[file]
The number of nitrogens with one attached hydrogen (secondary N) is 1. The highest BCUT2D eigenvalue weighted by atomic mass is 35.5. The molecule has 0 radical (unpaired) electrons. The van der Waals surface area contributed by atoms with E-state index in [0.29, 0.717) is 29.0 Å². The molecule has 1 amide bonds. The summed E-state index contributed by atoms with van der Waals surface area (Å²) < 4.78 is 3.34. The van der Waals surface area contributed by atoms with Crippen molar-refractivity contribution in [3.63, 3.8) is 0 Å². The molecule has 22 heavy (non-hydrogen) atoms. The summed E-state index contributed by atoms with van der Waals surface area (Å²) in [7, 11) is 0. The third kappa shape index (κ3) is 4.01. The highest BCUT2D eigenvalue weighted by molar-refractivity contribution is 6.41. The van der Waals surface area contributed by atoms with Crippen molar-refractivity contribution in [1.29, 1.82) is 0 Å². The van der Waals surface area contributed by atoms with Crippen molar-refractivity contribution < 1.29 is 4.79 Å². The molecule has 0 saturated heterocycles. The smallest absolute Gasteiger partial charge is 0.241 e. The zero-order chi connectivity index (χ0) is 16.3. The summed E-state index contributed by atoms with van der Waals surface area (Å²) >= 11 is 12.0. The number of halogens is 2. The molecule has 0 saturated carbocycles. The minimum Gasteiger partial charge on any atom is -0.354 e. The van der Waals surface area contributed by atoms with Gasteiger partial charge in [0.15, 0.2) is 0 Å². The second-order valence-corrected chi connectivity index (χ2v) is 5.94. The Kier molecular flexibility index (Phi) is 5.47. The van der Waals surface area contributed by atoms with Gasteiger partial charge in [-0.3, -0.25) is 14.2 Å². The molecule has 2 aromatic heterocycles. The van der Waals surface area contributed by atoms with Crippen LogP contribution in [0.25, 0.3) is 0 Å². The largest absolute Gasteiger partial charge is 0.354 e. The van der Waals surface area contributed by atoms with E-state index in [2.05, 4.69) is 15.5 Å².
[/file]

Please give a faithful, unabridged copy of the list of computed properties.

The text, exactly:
The number of nitrogens with one attached hydrogen (secondary N) is 1. The highest BCUT2D eigenvalue weighted by atomic mass is 35.5. The molecule has 0 radical (unpaired) electrons. The van der Waals surface area contributed by atoms with E-state index in [0.29, 0.717) is 29.0 Å². The molecule has 1 amide bonds. The summed E-state index contributed by atoms with van der Waals surface area (Å²) < 4.78 is 3.34. The van der Waals surface area contributed by atoms with Crippen molar-refractivity contribution in [3.63, 3.8) is 0 Å². The molecule has 22 heavy (non-hydrogen) atoms. The summed E-state index contributed by atoms with van der Waals surface area (Å²) in [7, 11) is 0. The third kappa shape index (κ3) is 4.01. The highest BCUT2D eigenvalue weighted by molar-refractivity contribution is 6.41. The van der Waals surface area contributed by atoms with Crippen molar-refractivity contribution in [1.29, 1.82) is 0 Å². The van der Waals surface area contributed by atoms with Crippen molar-refractivity contribution < 1.29 is 4.79 Å². The molecule has 0 saturated heterocycles. The smallest absolute Gasteiger partial charge is 0.241 e. The zero-order chi connectivity index (χ0) is 16.3. The summed E-state index contributed by atoms with van der Waals surface area (Å²) >= 11 is 12.0. The number of halogens is 2. The molecule has 0 saturated carbocycles. The minimum Gasteiger partial charge on any atom is -0.354 e. The van der Waals surface area contributed by atoms with Gasteiger partial charge in [0.15, 0.2) is 0 Å². The second-order valence-corrected chi connectivity index (χ2v) is 5.94. The Kier molecular flexibility index (Phi) is 5.47. The van der Waals surface area contributed by atoms with Gasteiger partial charge in [-0.3, -0.25) is 14.2 Å². The molecule has 2 aromatic heterocycles. The van der Waals surface area contributed by atoms with Crippen LogP contribution in [0.25, 0.3) is 0 Å². The largest absolute Gasteiger partial charge is 0.354 e. The van der Waals surface area contributed by atoms with E-state index in [2.05, 4.69) is 15.5 Å².